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IAEA's Iran Report Represents Critical Inflection Point

For first time, the UN agency unequivocally charges Iran with nuclear weapons work

2 min read
IAEA's Iran Report Represents Critical Inflection Point

The disclosure by the International Atomic Energy Agency in March and November 2003 that Iran had systematically violated Nonproliferation Treaty Requirements for more than two decades was a major turning point. So too was the report disclosed yesterday, in which the IAEA finds that Iran has had a well organized program to develop an implosion bomb that could be fitted to one of its medium-range missiles.

Before, the IAEA had determined that Iran was secretly building facilities to obtain materials for a nuclear bomb--the enrichment plant at Natanz, and a heavy-water production plant that could provide means of obtaining plutonium from natural uranium--and that it only made reports to the agency about the facilities once the agency had learned of them from other sources. Now the agency is saying Iran not only sought materials for a nuclear weapon but also was actively designing the weapon and obtaining components for it, and that in all likelihood such work only appeared to have fully stopped in 2003--04, contrary to previous U.S. intelligence assessments.

The new IAEA report is enormously detailed and takes care to indicate where evidence came from an how it was corroborated. Though it does not name the member state that provided a key 1000-page document, or some ten member states that provided other evidence, it's clear that the agency did an enormous amount of cross-checking over a long period to test the plausibility of various allegations.

What it found was that up to 2003-04 Iran had an elaborate program to develop everything needed for a deliverable implosion bomb. Upon coming under intense international scrutiny and pressure in 2003, it shut down that program and physically destroyed all traces of it. But elements of the program appear to have continued, under the leadership of the same scientist who had managed it up until 2003.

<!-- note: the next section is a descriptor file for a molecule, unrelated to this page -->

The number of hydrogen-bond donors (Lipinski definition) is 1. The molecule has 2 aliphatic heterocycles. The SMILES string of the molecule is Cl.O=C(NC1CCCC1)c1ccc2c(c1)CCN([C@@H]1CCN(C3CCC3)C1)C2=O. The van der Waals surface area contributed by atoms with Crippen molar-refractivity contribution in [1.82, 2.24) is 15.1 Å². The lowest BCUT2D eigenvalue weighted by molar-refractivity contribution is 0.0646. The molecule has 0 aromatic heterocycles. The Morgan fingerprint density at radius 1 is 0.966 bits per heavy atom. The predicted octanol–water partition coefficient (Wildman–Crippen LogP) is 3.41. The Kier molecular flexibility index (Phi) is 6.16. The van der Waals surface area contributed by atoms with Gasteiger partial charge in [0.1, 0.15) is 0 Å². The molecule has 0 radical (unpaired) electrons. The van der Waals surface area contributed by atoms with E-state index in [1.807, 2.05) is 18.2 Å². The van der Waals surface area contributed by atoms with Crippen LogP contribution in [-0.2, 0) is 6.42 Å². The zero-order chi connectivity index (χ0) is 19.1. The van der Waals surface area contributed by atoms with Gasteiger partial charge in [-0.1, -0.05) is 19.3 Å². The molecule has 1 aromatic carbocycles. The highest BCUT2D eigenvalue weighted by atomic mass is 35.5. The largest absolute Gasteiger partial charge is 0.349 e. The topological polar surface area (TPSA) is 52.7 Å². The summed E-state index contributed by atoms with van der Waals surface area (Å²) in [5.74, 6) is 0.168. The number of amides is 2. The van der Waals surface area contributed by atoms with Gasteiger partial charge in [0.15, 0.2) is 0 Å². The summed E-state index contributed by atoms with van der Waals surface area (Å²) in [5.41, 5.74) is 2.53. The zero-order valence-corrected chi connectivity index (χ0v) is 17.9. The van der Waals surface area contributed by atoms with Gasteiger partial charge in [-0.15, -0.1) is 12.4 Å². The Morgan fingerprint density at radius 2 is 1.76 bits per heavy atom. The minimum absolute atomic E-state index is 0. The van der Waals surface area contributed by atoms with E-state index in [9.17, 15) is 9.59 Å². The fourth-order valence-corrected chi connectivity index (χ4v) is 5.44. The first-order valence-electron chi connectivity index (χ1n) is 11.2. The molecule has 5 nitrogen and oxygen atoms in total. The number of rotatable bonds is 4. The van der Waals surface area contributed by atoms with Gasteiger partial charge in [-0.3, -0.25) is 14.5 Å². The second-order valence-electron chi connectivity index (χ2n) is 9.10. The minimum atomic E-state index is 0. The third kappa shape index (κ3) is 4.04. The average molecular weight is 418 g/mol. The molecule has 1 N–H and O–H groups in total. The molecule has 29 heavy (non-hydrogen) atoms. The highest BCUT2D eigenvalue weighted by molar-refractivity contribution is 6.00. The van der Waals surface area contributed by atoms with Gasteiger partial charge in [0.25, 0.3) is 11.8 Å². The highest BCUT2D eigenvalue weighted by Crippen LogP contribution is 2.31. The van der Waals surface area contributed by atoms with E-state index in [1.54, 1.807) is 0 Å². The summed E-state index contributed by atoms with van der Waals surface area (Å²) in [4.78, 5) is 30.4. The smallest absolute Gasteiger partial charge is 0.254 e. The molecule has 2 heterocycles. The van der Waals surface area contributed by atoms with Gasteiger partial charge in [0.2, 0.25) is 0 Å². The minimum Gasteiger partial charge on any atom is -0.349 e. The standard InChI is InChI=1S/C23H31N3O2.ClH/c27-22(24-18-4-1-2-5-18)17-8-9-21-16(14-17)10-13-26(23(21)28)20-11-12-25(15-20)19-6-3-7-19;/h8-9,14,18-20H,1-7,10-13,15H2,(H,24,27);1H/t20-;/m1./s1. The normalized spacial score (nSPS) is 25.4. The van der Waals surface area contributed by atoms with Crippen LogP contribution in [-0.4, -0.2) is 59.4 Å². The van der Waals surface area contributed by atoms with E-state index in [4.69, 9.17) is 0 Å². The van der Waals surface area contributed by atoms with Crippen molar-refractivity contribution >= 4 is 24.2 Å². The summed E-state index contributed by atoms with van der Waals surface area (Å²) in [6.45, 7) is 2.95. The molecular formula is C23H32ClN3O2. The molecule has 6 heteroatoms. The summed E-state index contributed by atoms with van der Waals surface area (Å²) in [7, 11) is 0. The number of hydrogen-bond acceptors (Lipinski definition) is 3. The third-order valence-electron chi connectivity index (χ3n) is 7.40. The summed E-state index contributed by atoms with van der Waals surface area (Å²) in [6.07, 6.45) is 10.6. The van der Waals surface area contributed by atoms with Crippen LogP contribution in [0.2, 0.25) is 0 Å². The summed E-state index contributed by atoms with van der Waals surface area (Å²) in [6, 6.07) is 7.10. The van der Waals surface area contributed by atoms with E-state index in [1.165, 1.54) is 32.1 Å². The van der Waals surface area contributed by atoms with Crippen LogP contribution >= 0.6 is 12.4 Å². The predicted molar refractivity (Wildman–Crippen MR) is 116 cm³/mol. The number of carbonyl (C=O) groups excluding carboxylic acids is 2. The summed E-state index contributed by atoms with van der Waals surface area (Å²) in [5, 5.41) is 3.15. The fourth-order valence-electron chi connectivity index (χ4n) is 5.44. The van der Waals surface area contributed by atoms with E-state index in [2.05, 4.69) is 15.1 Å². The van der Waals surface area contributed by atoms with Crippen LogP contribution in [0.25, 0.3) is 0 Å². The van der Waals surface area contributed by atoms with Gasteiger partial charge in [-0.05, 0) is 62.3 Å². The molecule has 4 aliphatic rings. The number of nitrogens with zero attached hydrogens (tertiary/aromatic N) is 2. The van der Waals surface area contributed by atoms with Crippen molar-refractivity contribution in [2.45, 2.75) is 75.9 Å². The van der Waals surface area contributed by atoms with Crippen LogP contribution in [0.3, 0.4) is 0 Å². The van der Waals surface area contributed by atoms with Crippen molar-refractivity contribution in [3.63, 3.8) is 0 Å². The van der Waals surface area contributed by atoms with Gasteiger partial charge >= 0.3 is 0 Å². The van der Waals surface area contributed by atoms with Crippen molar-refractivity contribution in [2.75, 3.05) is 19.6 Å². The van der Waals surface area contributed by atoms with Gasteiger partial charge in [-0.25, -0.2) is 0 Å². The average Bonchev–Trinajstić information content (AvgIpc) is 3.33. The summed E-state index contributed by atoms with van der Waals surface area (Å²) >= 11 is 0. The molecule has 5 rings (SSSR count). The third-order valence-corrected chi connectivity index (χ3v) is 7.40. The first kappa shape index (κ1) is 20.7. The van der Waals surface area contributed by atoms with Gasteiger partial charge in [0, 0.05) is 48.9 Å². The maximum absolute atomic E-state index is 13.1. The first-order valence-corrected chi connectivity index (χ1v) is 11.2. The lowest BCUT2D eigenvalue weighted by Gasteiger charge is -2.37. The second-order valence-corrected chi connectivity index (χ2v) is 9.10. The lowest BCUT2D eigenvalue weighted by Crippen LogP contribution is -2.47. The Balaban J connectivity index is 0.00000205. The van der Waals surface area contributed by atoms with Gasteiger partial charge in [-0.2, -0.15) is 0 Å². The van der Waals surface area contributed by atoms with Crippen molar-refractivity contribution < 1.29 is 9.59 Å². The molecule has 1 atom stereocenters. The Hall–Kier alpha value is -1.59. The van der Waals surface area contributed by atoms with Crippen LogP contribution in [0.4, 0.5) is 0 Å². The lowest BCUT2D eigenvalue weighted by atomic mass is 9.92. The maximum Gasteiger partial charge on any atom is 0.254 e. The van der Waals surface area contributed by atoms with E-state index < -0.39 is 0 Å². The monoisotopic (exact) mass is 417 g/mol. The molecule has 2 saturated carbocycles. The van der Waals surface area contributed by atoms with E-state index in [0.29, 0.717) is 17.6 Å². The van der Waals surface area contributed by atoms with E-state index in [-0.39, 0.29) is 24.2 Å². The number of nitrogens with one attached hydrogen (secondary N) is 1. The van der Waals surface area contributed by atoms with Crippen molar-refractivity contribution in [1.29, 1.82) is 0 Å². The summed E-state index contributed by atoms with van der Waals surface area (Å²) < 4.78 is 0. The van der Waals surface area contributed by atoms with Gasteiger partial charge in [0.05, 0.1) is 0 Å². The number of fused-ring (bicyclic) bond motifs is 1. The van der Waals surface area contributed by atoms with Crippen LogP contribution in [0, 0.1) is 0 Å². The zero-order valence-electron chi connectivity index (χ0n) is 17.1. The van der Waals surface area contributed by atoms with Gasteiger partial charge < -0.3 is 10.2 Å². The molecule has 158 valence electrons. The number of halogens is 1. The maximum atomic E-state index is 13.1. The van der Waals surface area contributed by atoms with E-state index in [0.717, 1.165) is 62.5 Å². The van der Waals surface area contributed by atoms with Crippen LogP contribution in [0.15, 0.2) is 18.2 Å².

The Conversation (0)
This photograph shows a car with the words “We Drive Solar” on the door, connected to a charging station. A windmill can be seen in the background.

The Dutch city of Utrecht is embracing vehicle-to-grid technology, an example of which is shown here—an EV connected to a bidirectional charger. The historic Rijn en Zon windmill provides a fitting background for this scene.

We Drive Solar

Hundreds of charging stations for electric vehicles dot Utrecht’s urban landscape in the Netherlands like little electric mushrooms. Unlike those you may have grown accustomed to seeing, many of these stations don’t just charge electric cars—they can also send power from vehicle batteries to the local utility grid for use by homes and businesses.

Debates over the feasibility and value of such vehicle-to-grid technology go back decades. Those arguments are not yet settled. But big automakers like Volkswagen, Nissan, and Hyundai have moved to produce the kinds of cars that can use such bidirectional chargers—alongside similar vehicle-to-home technology, whereby your car can power your house, say, during a blackout, as promoted by Ford with its new F-150 Lightning. Given the rapid uptake of electric vehicles, many people are thinking hard about how to make the best use of all that rolling battery power.

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